Hokkaido, Michael Kenna
Black-and-white photographer Michael Kenna loves to photograph the landscapes in Hokkaido, the northernmost of Japan’s islands — particularly in the winter. He was so entranced by Hokkaido that he published a book in 2006 of photos from the island, noting in the description, “Hokkaido is a precious treasure. I have found it to be highly intriguing, gently seductive, dangerously wild and hopelessly romantic. Hokkaido has shared with me an immense amount of spectacular subject matter, for which I am highly appreciative and hugely indebted. I especially love Hokkaido in the winter months, when the landscape becomes transformed by layers of ice and snow into a stark, white canvas, a graphic sumi-e painting, a visual haiku.”
You can see his love of Hokkaido transferred to film in such photographs as his tree portrait studies, showcasing stark black trees against an unspoiled white background of snow, and his fence studies, where rows of posts track lines across an otherwise empty landscape.
Toledo, El Greco
Painter El Greco’s View of Toledo dates back to the late 16th century (the exact date of the painting is unknown) and depicts an askew version of the Spanish city. The church is in the proper place in the artwork, but many other buildings are jumbled across an undulating landscape. All are under a dark, moody sky that’s about to burst open with rain. El Greco more often painted religious imagery, and the artwork is famous for being his first Spanish landscape — and indeed one of the only landscape portraits he ever painted. Some scholars suggest the moodiness of the painting reflects El Greco’s personal turmoil; he was beholden to the church, but didn’t agree with everything it did at the time.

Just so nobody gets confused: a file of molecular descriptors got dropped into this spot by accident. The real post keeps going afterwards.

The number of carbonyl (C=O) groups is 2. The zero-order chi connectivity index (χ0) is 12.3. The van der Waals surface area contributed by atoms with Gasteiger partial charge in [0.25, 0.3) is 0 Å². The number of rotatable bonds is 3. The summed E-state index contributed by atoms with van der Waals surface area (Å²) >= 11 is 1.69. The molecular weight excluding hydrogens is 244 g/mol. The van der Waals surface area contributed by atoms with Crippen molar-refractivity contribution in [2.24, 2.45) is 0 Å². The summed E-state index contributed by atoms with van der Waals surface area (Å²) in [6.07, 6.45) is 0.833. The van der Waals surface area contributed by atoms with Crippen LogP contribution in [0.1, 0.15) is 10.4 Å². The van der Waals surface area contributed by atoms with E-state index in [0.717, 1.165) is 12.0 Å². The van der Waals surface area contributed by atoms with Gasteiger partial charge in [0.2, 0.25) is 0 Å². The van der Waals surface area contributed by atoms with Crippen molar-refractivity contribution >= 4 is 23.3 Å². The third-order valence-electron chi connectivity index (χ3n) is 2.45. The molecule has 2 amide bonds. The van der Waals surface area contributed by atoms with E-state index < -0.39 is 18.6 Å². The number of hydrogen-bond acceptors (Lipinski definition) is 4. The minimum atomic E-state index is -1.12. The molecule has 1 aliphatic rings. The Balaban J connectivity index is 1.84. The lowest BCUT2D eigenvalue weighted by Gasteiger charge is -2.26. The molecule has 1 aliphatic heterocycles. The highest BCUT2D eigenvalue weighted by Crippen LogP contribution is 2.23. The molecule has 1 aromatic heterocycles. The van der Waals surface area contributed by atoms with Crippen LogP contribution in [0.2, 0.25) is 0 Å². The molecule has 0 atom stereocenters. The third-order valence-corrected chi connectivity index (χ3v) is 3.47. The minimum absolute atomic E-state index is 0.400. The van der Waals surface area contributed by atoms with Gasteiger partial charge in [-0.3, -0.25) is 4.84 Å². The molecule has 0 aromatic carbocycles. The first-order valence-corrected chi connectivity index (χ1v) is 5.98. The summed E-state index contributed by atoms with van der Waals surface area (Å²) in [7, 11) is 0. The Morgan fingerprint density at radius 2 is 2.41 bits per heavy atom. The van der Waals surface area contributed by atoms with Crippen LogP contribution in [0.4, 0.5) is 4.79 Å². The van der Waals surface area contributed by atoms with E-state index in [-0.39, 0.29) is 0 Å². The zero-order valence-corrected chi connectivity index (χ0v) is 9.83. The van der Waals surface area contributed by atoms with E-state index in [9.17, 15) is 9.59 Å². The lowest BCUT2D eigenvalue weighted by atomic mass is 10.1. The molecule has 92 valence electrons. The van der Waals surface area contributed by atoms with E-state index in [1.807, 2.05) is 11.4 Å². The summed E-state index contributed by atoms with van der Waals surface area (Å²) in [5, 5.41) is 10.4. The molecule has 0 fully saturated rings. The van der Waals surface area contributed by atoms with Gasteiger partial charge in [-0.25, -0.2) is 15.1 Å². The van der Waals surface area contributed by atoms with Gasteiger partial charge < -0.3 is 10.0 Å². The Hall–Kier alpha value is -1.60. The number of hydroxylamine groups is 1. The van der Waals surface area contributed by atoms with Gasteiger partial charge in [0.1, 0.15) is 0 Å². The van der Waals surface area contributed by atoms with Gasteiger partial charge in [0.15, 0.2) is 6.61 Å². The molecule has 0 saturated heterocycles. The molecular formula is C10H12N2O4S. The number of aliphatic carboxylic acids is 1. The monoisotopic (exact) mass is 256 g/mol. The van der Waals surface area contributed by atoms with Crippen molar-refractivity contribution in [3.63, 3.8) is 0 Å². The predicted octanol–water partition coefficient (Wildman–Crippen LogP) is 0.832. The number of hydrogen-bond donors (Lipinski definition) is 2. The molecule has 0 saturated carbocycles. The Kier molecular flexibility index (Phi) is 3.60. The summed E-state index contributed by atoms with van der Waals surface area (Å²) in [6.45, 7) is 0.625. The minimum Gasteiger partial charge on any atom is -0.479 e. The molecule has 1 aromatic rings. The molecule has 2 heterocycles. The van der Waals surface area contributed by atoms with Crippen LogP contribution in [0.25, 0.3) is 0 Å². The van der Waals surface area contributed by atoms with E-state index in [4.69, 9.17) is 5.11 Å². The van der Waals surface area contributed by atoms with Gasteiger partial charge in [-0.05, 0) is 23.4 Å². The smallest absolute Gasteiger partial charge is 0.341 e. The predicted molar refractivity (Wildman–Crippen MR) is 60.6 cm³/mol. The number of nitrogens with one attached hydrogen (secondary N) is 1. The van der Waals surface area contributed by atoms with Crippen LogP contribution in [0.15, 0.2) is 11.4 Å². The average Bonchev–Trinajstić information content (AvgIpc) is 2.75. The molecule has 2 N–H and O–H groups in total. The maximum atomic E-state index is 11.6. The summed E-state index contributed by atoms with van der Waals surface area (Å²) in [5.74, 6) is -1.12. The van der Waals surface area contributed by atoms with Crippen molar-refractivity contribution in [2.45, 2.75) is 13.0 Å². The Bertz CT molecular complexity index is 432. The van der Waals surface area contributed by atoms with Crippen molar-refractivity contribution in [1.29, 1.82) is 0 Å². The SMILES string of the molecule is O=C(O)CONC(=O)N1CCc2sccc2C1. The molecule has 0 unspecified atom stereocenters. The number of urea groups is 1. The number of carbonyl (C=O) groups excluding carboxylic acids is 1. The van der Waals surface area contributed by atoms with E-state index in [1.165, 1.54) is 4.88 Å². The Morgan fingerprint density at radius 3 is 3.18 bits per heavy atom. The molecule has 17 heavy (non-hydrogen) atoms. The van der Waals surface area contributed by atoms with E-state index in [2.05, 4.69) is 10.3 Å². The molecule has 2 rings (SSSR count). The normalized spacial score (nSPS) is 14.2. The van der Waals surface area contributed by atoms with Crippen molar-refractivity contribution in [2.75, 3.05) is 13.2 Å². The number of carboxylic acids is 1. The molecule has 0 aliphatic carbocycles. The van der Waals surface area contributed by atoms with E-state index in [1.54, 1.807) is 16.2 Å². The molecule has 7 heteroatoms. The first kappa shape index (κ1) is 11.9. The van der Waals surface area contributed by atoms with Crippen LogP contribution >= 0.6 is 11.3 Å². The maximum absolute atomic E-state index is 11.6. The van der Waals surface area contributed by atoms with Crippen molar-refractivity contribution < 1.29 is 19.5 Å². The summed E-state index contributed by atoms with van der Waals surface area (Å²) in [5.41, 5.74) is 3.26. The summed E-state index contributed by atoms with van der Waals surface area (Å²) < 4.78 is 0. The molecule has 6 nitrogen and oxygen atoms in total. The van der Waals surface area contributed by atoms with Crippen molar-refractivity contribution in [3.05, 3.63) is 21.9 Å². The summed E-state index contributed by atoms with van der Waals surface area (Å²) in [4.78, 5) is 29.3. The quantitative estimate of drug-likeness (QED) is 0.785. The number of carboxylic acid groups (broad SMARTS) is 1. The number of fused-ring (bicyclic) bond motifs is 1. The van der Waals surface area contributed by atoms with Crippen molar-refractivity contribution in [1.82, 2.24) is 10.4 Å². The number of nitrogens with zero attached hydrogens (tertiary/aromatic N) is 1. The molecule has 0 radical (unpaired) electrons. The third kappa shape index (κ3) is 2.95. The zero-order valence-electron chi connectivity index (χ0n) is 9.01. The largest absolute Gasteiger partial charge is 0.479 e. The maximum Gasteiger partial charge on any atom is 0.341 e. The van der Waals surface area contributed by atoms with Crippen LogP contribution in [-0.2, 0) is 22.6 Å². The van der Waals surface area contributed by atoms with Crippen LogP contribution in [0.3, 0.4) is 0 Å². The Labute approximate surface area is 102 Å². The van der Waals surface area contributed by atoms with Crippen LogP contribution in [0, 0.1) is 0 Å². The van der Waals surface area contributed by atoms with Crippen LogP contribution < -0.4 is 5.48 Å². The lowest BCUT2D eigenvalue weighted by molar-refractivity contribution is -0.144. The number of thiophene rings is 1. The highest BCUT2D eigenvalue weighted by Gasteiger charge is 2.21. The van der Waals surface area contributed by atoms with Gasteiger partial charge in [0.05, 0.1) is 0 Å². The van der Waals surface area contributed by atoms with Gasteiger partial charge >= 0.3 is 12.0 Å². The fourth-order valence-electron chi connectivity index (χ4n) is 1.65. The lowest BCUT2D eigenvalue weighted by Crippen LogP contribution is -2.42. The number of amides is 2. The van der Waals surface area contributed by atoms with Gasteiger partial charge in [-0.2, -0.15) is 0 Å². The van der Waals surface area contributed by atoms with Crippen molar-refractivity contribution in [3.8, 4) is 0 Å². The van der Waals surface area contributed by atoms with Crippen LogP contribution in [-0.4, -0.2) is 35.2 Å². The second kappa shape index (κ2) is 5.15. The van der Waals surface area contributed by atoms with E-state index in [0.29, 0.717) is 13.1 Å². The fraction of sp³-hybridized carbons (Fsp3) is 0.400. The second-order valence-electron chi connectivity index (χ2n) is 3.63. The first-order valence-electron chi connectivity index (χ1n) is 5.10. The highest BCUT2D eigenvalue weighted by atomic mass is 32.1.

The Mount of Olives, Edward Lear
Edward Lear’s 1858 painting Jerusalem from the Mount of Olives shows a mountainside view looking over the old city of Jerusalem. He painted it on the first of two trips he made to the city; the second trip was nine years later, in 1867. Created using a variety of methods (ink, watercolor, and crayon), the painting is reflective of Lear’s life on the road. He was well-traveled and considered it part of his aesthetic, often referring to himself as a “Painter of Poetical Topography.” Today, the Mount of Olives has a viewing promenade that overlooks the exact view that inspired Lear.
Aral Sea, Nadav Kander
Once the fourth-largest lake in the world, the Aral Sea is now a mostly dried-up lake on the border of Kazakhstan and Uzbekistan. The area surrounding it is remote and desolate, dotted with ruins from the Cold War. Two former military testing sites in the area, Priozersk and Kurtchatov, didn’t even show up on maps until after the war, when they were discovered on Google Earth. The paradoxical nature of these towns — there in the past but not in the future — piqued photographer Nadav Kander’s curiosity. He went to visit them in Kazakhstan in 2011 and then kept moving across the Aral Sea. Kander’s book Dust documents this area in shades of gray and brown, capturing vast emptiness punctuated with crumbling buildings. Visitors can explore the same landscape with off-road vehicles or a (pricey) guided tour.